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LIMINAL SPACES, AND HOW THEY PLAY WITH YOUR BRAIN

The images that lay between the line of pleasant, and uncanny

“Have you ever been in a Liminal Space?” — via The Vigornia

By Jacobo Rodriguez Solana 

Apr. 17, 2021

The etymology of the word liminal, or “limen”, simply means threshold in latin, so we can understand that liminality is the state of ambiguity or disorientation (The Dictionary of obscure sorrows). 

Liminality is represented by photos of spaces that in the words of Dr. Sarah Sawing Thomas, “almost everyone has seen either in their dreams, or flashes”.  These types of photos, often atmospheric, low quality, lonely, nostalgic, and in many ways, deeply uncanny images, have gathered a small cult following on the internet. The locations that these pictures present, have been referred to as Liminal Spaces. 

Backrooms are maybe the most popular example of a Liminal Space: they are basically an idea devised by a creepypasta. A creepypasta is a story that an individual creates, either for fun, or to try to scare out an unknowing viewer.

The creator of this theory tries to shed a light that if you “noclip out of reality” – which is a video game term used to describe when a player passes through, what is supposed to be, physical objects and boundaries – it results in putting yourself in a never-ending maze of rooms, carpet, and fluorescent lights. 

“The Backrooms” — via Reddit

The photo shown above is normally used to emphasize backrooms, which, no one knows the true location of. 

This creepypasta is extremely unique, because rather than imposing fear through an unknown entity or character, it uses the setting instead. The idea of being trapped in an inescapable location, away from the outside world, and that it can just happen randomly is pretty disturbing!

Connecting us to the images

It’s not like every photo will have an impact on everyone, some probably won’t have a feeling towards these images or relate to them, and that’s fine. However, it is hard to ignore the widespread phenomenon that is happening on social media.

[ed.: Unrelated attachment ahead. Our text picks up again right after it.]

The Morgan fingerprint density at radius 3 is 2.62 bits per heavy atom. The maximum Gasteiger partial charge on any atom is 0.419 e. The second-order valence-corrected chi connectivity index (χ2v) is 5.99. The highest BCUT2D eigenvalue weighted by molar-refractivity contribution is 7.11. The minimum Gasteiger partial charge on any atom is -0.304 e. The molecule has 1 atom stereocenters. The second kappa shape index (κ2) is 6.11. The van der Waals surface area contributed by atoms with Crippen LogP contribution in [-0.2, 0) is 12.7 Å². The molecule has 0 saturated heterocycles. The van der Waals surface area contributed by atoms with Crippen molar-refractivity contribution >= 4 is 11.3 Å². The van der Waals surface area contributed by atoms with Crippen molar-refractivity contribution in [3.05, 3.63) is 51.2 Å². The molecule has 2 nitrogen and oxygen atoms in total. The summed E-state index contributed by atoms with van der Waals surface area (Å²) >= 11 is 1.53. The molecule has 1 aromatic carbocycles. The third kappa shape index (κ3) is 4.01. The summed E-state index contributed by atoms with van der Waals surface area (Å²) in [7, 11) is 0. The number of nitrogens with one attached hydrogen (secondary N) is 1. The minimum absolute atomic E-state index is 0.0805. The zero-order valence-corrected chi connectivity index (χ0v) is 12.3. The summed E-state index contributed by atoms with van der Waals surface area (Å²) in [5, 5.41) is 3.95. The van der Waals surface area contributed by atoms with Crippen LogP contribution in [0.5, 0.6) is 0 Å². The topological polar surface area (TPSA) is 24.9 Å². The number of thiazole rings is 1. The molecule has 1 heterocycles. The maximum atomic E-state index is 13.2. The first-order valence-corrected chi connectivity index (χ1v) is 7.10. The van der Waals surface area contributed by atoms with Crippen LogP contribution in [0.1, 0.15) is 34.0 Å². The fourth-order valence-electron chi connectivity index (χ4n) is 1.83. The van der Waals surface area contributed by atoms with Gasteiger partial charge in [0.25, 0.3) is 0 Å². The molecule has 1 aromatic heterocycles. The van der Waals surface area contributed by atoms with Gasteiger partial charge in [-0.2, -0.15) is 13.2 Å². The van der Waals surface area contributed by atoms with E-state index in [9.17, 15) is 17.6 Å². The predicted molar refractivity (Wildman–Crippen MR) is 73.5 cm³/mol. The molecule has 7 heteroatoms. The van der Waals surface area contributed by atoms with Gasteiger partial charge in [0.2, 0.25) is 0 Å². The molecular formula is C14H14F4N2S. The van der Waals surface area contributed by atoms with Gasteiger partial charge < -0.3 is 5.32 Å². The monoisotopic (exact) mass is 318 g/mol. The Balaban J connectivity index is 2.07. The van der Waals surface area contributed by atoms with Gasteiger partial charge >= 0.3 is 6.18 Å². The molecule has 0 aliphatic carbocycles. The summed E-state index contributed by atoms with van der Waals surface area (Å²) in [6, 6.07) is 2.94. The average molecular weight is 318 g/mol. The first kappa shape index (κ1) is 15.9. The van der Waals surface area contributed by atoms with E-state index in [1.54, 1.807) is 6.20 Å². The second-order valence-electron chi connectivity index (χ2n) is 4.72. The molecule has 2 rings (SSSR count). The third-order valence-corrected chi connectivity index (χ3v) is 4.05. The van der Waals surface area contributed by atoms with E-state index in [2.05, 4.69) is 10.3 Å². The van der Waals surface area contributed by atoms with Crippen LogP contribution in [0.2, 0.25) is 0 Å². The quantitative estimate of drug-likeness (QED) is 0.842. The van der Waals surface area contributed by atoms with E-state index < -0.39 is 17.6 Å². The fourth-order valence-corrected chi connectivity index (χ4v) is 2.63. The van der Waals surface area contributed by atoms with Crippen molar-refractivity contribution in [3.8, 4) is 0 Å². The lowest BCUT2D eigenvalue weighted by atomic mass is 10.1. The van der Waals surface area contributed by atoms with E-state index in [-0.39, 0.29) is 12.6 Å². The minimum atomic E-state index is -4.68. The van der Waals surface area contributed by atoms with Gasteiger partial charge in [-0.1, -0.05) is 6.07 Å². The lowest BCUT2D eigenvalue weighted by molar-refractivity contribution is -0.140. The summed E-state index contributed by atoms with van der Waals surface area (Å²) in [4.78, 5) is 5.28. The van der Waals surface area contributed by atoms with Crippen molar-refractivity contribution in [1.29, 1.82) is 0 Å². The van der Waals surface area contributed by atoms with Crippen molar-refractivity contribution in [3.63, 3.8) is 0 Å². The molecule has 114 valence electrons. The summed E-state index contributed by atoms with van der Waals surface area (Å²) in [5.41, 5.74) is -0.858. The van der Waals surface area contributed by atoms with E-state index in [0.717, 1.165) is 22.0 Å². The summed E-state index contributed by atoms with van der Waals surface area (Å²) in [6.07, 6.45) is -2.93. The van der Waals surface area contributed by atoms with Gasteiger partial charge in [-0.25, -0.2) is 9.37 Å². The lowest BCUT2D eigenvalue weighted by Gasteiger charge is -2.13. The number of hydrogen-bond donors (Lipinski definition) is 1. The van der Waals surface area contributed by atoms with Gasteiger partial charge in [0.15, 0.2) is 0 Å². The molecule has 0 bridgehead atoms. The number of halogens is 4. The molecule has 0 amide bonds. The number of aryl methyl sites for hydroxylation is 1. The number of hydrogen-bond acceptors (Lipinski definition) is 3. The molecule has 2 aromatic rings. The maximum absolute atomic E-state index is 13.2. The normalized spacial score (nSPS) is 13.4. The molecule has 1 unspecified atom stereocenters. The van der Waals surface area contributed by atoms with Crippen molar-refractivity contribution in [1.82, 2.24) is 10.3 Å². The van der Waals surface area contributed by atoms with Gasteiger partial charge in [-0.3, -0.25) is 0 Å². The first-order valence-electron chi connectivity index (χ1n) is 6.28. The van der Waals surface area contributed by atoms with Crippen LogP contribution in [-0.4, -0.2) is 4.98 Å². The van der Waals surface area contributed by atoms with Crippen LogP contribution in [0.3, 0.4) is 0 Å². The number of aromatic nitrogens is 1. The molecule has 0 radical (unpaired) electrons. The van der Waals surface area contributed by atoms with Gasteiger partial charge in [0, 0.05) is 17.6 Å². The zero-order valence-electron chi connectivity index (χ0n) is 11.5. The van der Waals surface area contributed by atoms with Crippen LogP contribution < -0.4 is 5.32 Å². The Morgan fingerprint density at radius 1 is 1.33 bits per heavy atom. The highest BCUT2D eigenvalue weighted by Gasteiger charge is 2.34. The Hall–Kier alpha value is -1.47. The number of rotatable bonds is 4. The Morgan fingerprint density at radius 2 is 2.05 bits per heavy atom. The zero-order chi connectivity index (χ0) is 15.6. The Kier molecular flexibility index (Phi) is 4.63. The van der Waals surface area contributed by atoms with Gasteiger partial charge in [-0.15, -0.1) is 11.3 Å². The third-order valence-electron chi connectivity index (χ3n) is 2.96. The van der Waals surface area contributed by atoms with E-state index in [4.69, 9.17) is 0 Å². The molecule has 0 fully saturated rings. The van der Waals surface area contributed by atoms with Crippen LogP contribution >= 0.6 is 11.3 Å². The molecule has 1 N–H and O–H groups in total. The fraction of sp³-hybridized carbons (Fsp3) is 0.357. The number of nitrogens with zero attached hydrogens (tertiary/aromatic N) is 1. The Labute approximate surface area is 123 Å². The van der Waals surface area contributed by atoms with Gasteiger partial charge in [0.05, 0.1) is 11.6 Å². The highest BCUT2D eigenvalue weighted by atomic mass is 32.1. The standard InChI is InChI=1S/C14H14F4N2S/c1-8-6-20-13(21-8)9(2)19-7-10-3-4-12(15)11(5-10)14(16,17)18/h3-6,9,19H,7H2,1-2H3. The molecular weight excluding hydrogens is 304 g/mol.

An explanation on why some feel connected to these images resides on certain hypotheses. For Instance, Dr. Danko Nikolic, states that “Because our brains are hard-wired for context, places that are outside a certain expected space and time, or were taken out of the necessary context feel strange … The brain is a context machine”. Liminal Spaces are, at first, surprising, but completely explainable. 

The complete and utter lack of people is probably one of the most powerful aspects of these pictures, there is a definition for this feeling, from the Dictionary of obscure sorrows: “Kenopsia”, the eeriness of places left behind. You get the feeling that the place was once full of people, but then, they all vanished mysteriously, leaving everything running, in quick instant abandonment.

“Mallwave” — via Rob Yeo Design

Many people have described a feeling of familiarity with the places, as if you had seen them before, like in another life, there is a term for this, again from the Dictionary of Obscure Sorrows “Anemoia”: nostalgia from a time that you’ve never known.

Many people debate about this, some link it with the theory of reincarnation, which can be easily explained; as the majority of people have been to places which resemble a lot the one in the image, shopping malls, old houses, and places with decaying 80s and 90s decor, they feel as if they have been there before.

Conclusion

Backrooms are probably just an abandoned office or storage space, so, it’s probably not reincarnation or something along those lines. Considering the places that these photos portray, it’s possible that their viewers are just unlocking long gone memories watching these images. 

Since human beings designed and built places like these and people lived in them, it’s undeniable that they left a little bit of humanity in them, when humans are gone, it’s almost as if you could feel a ghost’s presence, a kind of eeriness and sadness that make these photos what they are. These places are being left in history, from a familiar, bygone era.

“Images that feel strangely familiar but uncomfortable” — via The Mixed Fan on Youtube

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